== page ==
clock menu more-arrow no yes mobile

Filed under:

Boston College v. Florida State: Advanced box score and breakdown

Let’s dig deep into the stats.

The Florida State Seminoles beat Boston College this weekend, 22-21.

FSU had a post-game win expectancy of 86 percent. That is a number which takes into account all of the factors, and compares it against thousands of games, finding ones with similar performances and looks at the outcomes.

If played again with similar stats, FSU would be projected to win by 10.5 points.

The game entered garbage time when...

Yeah right, this team has to fight every second of the game.

Let’s go over the five factors from Bill Connelly.

Efficiency edge: Florida State (small)

OMG, FSU actually beat a team in success rate (35% v. 31%). This has happened so rarely over the course of this season. This is a pretty big shock.

FSU had a 38% success rate in the run game, and a 32% success rate in the passing game, though I think that should probably be a bit more skewed because two of the bump passes which are basically jet sweeps are recorded as passes.

FSU had a 47% success rate on standard downs and just a 14% success rate on passing downs (2nd & 7+, 3rd and 5+). That is a huge split, but indicative of this offense largely being unable to pass protect, some poor throws by Deondre Francois, and some drops. 14% is absolutely horrible.

FSU’s defense, however, played well from an efficiency standpoint despite the consternation of the fan base.

FSU successfully took away BC’s run game, allowing just a 28% success rate. It may have had to sell out to do so, but it got that job done.

And BC had just a 35% success rate in the passing game, which isn’t great.

While it seemed that Boston College was having a lot of success on passing downs, that wasn’t actually the case (26% success rate). Some of that is perception bias due to FSU forcing a lot of passing downs because it was good on standard downs (34%).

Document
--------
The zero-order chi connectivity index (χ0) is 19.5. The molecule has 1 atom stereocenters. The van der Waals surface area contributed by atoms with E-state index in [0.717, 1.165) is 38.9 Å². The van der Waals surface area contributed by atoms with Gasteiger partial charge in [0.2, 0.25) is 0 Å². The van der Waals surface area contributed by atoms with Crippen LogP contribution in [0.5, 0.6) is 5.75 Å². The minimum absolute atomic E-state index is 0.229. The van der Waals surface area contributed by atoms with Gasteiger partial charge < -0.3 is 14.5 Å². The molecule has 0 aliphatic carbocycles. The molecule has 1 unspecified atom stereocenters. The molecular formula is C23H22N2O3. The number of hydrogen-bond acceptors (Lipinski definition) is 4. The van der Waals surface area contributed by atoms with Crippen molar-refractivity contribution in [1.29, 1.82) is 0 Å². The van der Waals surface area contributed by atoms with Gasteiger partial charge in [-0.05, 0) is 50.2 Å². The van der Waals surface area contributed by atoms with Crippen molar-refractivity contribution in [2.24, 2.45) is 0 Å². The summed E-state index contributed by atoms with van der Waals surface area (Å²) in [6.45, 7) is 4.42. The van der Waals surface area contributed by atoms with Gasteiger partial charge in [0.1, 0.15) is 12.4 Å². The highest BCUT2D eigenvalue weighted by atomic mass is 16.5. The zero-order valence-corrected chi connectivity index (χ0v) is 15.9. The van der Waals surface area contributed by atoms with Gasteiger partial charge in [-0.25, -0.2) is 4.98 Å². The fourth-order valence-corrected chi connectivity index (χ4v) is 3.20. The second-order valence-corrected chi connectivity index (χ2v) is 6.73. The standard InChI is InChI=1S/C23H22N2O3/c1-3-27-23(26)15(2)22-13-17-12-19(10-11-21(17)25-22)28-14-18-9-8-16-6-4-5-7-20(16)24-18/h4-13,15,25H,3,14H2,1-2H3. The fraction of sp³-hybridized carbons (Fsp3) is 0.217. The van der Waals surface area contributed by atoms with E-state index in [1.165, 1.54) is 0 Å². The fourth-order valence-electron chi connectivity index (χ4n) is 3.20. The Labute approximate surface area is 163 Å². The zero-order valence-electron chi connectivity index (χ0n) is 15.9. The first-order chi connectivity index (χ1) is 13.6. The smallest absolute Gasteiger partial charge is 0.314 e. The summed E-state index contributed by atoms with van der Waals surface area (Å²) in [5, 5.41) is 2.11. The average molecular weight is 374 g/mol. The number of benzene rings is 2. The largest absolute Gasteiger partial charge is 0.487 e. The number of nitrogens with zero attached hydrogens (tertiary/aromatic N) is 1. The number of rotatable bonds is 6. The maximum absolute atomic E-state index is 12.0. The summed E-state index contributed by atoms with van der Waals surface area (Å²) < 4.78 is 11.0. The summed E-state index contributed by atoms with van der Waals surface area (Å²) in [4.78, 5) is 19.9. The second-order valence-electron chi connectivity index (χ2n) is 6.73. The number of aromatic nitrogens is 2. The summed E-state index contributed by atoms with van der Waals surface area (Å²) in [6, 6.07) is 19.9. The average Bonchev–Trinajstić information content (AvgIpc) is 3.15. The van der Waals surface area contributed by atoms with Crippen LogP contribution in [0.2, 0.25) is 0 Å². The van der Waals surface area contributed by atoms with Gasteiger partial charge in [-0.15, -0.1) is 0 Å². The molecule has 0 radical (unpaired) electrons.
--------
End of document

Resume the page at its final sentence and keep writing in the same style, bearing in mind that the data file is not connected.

I took the extra step of pulling out all passing downs. Success is defined as an offense gaining 70% percent of necessary yardage on second down, and 100% on third or fourth.

FSU’s defense faced a ton of passing downs.

Explosiveness edge: Florida State (significant)

FSU had the overall explosiveness edge, 1.54 IsoPPP to 1.23.

FSU’s offense had a rushing explosive rating of 1.03, and a passing explosive rating of 2.04. The rushing stat is nothing special, but the passing rating is very solid.

FSU hit its explosive plays on standard downs (1.64), when BC had to respect the run (including the bomb to Tamorrion Terry), but it was not explosive at all on passing downs (0.98).

Defensively, FSU was tremendous at preventing explosive runs (0.61), but it did not do a good job preventing explosive pass plays (1.81). It was very good at preventing explosive plays on standard downs, which is surprising because BC is usually good at hitting play action shows. FSU did allow 1.65 explosiveness on passing downs, which is not extreme, but is higher than everyone would like.

Turnovers (and turnover luck) edge: Close

Both teams had 2 turnovers, and were close in expected turnovers.

Field position edge: Boston College (significant).

BC had a 7-yard FP edge per drive, which over 15 drives is 105 yards.

Finishing drives edge: Even

I would not have expected this, but FSU had 3.5 points/opportunity (drives inside the 40), while BC had 3.29. Both of those numbers are bad, by the way.

Any questions? Just ask.